To further illustrate the point, let me give another example of an ethical issue involving science that has not generated angry charges of being "anti-science." The National Institutes of Health recently announced that it will not fund new research using chimpanzees. Many applauded the new policy, citing the intelligence of chimps and their capacity to suffer as ethical reasons to stop the research. Others disagree—me included—citing the great human benefits that have come from using chimps in limited ways—the hepatitis vaccine is one—and the potential for future important breakthroughs, for example using chimps in the study of HIV.
So, why hasn't the NIH been chastised in the same fashion as opponents of ESCR? The rule could, after all, prevent us from learning valuable scientific facts and inhibit the ability of science to alleviate human suffering—the very reasons opponents of embryonic stem cell research are rebuked.
The answer is simple: There is strong agreement within the scientific and bioethics communities for the moral view that led to the chimp policy, while most of these same advocates strongly oppose strict ethical limits on ESCR. In other words, whether one is deemed "anti-science" depends on whose moral ox is being gored.
One final example: A few months ago I wrote against permitting "three parent IVF" based on both safety and ethical concerns. (The process is done by taking the nucleus out of the egg of one woman, putting it into the enucleated egg of another woman, and then fertilizing with sperm. Voila, three biological parents.)
The purported reason for creating an embryo with two biological mothers is to enable women with mitochondrial disease–who would be the nuclear donors–to bear biologically related children. But you know it won't stop there. At some point, the process will be used to help, say, polyamorous threesomes or lesbian couples have children biologically related to all partners-that is to facilitate lifestyle desires, not prevent disease.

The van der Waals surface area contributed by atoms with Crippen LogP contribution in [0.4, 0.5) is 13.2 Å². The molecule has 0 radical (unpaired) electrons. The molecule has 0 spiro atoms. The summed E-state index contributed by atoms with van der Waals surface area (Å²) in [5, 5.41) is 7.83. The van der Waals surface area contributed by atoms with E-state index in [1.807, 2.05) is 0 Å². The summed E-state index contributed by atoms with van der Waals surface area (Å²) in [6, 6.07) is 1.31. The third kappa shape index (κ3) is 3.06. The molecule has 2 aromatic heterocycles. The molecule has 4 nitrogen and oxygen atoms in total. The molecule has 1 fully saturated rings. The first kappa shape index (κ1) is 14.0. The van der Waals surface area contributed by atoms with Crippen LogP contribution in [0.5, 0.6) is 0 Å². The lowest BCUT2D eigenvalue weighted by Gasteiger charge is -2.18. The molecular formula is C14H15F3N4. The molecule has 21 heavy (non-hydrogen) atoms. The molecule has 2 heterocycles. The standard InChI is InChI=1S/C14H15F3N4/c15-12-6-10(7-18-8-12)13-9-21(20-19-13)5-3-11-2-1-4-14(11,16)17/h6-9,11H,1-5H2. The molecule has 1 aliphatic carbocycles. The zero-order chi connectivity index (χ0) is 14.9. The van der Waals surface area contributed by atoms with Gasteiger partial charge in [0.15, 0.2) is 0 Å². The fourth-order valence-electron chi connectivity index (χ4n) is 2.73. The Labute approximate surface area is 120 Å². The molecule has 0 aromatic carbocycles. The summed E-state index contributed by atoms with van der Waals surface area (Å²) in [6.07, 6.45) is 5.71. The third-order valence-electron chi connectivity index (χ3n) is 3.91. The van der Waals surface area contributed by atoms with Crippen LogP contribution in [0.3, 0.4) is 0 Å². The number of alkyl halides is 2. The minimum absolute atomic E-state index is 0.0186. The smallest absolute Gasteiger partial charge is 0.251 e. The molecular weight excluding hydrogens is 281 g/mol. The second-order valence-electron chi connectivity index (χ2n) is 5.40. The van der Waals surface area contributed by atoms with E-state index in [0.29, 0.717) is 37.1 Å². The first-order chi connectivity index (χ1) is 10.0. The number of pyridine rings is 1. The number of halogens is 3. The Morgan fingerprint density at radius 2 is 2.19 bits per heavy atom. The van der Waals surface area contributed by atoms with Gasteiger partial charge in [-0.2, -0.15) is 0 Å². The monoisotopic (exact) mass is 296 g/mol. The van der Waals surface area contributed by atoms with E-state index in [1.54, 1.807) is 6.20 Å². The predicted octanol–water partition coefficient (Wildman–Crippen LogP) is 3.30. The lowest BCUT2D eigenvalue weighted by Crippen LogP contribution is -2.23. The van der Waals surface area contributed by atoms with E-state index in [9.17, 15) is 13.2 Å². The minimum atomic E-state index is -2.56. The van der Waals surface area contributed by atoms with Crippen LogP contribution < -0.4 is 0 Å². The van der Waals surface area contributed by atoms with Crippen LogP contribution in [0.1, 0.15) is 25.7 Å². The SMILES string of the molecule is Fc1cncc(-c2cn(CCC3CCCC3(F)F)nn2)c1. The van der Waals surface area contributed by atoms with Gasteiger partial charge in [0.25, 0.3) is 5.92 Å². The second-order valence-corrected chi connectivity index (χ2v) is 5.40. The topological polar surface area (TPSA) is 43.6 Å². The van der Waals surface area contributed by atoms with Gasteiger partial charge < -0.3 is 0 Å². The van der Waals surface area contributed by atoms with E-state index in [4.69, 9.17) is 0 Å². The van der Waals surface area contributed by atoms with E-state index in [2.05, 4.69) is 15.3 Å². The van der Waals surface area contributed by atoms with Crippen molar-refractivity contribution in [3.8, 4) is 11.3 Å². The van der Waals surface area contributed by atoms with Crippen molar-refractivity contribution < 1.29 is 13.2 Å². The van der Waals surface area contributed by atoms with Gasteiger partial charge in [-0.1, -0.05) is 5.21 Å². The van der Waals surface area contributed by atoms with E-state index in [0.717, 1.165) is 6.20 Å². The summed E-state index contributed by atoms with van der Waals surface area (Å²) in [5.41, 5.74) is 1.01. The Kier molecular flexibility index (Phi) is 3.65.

Responding to my criticisms, Hank Campbell, the purveyor of Science 2.0, a popular online science journal, had a conniption. He urged National Review to cease publishing my Human Exceptionalism blog in order to gain the respect of scientists. Then, Campbell really jumped the shark castigating me as a "social authoritarian," and an "anti-science fear monger" who thinks "biology is a tool of Lucifer."
Never mind that I have never invoked the dark lord in my work: What about the actual substantive arguments I mounted against 3-parent IVF? After all, engaging intellectual opponents in substantive debate is what public discourse is supposed to be all about.
Campbell did not write one word of substantial rebuttal, merely asserting: "What's so unethical about that? Well, nothing."
Do you see the tactic? Campbell's audience may never have read my work. But to make sure my views—and those who might agree with me—are never actually deliberated on the merits, he attacked me as a crackpot religious fanatic.
And so it goes on issue after issue after issue. But here's a truth worth pondering: Advocates who attack their adversaries as "anti-science" or "deniers" or some other canard, intend their ad hominem ridicule to protect establishment views and policy agendas against those who would dare challenge them. The point is to prevent discourse and protect policy orthodoxy, rather than prevail in it. Ironically, if anything really is "anti-science," that is.